After Halamish attack, Israel demands UN help stop PA terror payments
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After Halamish attack, Israel demands UN help stop PA terror payments

Danny Danon brings Oran Almog, who was badly wounded and blinded in a suicide bombing, to speak ahead of Security Council meeting

Israel's Ambassador to the UN Danny Danon speaks to the UN Security Council on July, 25, 2017, as terror victim Oran Almog sits behind him. (UN Photo/Manuel Elias via Israel's mission to the UN)
Israel's Ambassador to the UN Danny Danon speaks to the UN Security Council on July, 25, 2017, as terror victim Oran Almog sits behind him. (UN Photo/Manuel Elias via Israel's mission to the UN)

Israel’s Ambassador to the United Nations Danny Danon on Tuesday called on the UN Security Council to take action against the Palestinian Authority’s payments to terrorists, blaming a recent terror attack on the policy and on Palestinian incitement.

Speaking at the Security Council, Danon accused the PA of inciting last week’s terror attack in the West Bank settlement of Halamish, in which a Palestinian stabbed to death three members of the Salomon family as they celebrated the birth of a new grandson at a Shabbat dinner in their home.

“The murderous attack in Halamish did not happen in a vacuum. This terrorist committed a heinous crime following rampant, relentless calls by Palestinian officials inciting violence,” he said. “It is no secret that the Palestinians have built an industry of incitement.”

“How many thousands of dollars will the Salomons’ killer be rewarded before the world acts?”

Israel's Ambassador to the UN Danny Danon and terror victim Oran Almog speak ahead of a Security Council meeting on July 25, 2017. (Dov Levi via Israel's mission to the UN)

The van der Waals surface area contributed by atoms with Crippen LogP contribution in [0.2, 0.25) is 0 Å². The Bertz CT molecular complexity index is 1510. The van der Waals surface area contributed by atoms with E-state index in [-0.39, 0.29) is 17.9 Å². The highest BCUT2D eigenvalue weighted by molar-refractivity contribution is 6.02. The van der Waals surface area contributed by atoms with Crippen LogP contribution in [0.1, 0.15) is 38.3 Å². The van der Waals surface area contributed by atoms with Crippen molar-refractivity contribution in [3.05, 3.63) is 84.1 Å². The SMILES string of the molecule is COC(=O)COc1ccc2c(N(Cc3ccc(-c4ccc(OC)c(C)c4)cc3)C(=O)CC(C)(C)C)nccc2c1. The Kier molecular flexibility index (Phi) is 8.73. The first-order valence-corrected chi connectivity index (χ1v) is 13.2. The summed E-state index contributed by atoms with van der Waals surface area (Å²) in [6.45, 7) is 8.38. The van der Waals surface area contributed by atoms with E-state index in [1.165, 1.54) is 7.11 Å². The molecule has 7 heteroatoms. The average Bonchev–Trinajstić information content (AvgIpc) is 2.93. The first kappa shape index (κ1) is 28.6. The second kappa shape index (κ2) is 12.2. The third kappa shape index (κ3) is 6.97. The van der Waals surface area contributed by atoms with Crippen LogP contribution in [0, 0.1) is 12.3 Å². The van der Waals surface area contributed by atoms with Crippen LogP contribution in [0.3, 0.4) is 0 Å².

Israel’s Ambassador to the UN Danny Danon and terror victim Oran Almog speak ahead of a Security Council meeting on July 25, 2017. (Dov Levi via Israel’s mission to the UN)

Speaking alongside Danon before the start of the Security Council session was Oran Almog, who was severely wounded and lost five family members in a 2003 suicide bombing at a restaurant in Haifa.

“Until the age of 10 I was an ordinary kid, but all this changed in one moment. Just as my family was having lunch at the Maxim restaurant, a Palestinian woman disguised to be pregnant blew herself up between the diners,” Almog said. “She murdered 21 people, including my father, my little brother, my grandparents, and my cousin Assaf. I was severely injured and eventually lost my vision.

“The Security Council is holding a discussion on the Middle East, but one of the most important subjects, the funding of terrorism by the Palestinian Authority, will remain outside this discussion,” he continued. “The Palestinian leadership is paying salaries to terrorists and their families every single month. Anyone who believes in the value of human life should act against these payments.”

The Security Council was meeting to discuss recent tensions in Jerusalem over new security measures put in place at the Temple Mount. Metal detectors were set up after three Arab Israelis emerged from the holy site and shot dead two Israeli policemen with guns that had been stashed at the site ahead of time. In the wake of widespread protests the detectors have since been taken down.

While speaking to the Council, Danon said that the family of the suicide bomber from Haifa has received tens of thousands of dollars since the terror attack, while her two accomplices have each received $500,000 from the PA.

Danon’s comments came as Israel has been ramping up pressure on the PA to halt payments to the families of terrorists jailed for attacking or killing Israelis.

Israeli officials say Palestinians have paid out some NIS 4 billion ($1.12 billion) over the past four years to Palestinian prisoners and “martyrs” killed during attacks against Israel. Jerusalem insists the policy is a major incentive to would-be assailants to carry out attacks.

US Secretary of State Rex Tillerson last month claimed the PA intended to end the practice. However following PA denials, Tillerson appeared to walk back his statement, saying there was an “active discussion” between Washington and Ramallah on the matter.

US President Donald Trump has also raised the issue, confronting PA President Mahmoud Abbas about the topic of Palestinian terror payments during their meetings in Washington and Bethlehem in May.

The US Senate is also currently working on legislation known as the Taylor Force Act, which would require the PA to stop paying stipends to the families of terrorists who kill Israelis, or else lose American aid.

The bill is named after a former US army officer who was stabbed to death by a Palestinian assailant while visiting Tel Aviv in March 2016.

Last week, the White House said it supports the objectives of the bill, but stopped short of endorsing the legislation.

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